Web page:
A playful sky.
I woke quite early this morning. I resented the universe for startling me from slumber even before I opened my sleepy eyes. But when I did, I found a whole dawn sky of softest rose staring back and I felt that it was the face of a young child eager to play. The sunrise today wasn’t the fell, hard crimson of the dawns in “sailor’s warnings.” What I felt wasn’t awe, but laughter. For that light was gentle, an exuberance of playful color, a child’s breath lifting the thin morning clouds, blowing the streaks of mist into the light like dandelions in the wind.
I wondered abruptly if among the many other things he is, God is a glad-hearted child, a holy little one at play in creation, smearing vivid swathes of color over his page of sky, merry and sweet in his making, holding up his handiwork for us to see.
And I wonder if we, in our frailty, are careless, faulty keepers of this Child who tugs so ceaselessly on our hands, begging us to look on his creation. We barely glance, for we have more important things to do. We sleep or work through the beguiling moments of first light, our eyes fixed already on the lists within our brain before our eyes have even opened. We wake impatient for God to get on with the real stuff, willing only to look at him for spiritual business, for action, and need.
And he, with saddened eyes lets the soft, pink light fade. The hard day kick swiftly into gear along with his faithfulness and he sighs, hungry for the morning when we will all have aged enough to be a child like him once more.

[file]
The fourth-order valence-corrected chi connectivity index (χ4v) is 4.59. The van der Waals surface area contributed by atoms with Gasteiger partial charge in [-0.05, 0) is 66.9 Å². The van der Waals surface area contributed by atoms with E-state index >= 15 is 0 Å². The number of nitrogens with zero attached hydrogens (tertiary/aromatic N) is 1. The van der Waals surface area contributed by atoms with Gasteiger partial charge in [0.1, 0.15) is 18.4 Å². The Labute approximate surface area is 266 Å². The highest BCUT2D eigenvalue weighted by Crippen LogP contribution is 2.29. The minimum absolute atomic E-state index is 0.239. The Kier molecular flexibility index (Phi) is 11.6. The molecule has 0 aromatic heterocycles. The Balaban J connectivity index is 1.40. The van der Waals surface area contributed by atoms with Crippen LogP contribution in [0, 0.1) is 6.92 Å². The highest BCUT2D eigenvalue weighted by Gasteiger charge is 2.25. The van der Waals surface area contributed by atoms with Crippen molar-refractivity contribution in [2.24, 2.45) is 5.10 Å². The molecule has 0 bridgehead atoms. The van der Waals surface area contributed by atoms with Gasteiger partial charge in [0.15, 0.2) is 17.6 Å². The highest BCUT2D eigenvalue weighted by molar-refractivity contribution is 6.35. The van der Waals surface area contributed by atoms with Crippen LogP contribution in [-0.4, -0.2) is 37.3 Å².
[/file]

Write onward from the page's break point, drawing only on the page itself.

But he, eternally innocent soul, is indomitable. His laughter rises with each new morning and he peers into the windows of our homes and hearts once more, begging us to play, to laugh, to see.
At least today, I did.
Sarah Clarkson is an author, blogger, and student of theology at the University of Oxford. She loves books, beauty, and imagination and wants everyone else to understand why they should too. She is the author of Read for the Heart (a guide to children’s literature) and Caught Up in a Story, an exploration of the way that narrative and imagination form a child’s sense of self. She wrote The Lifegiving Home with her mother, Sally Clarkson, and blogs about home, books, Oxford, and beauty at thoroughlyalive.com. When not chasing doctrinal mysteries down in the Bodleian, walking the meadows, or drinking another good cup of coffee, Sarah can be found at home with a good novel in the red-doored English house she shares with her husband, Thomas.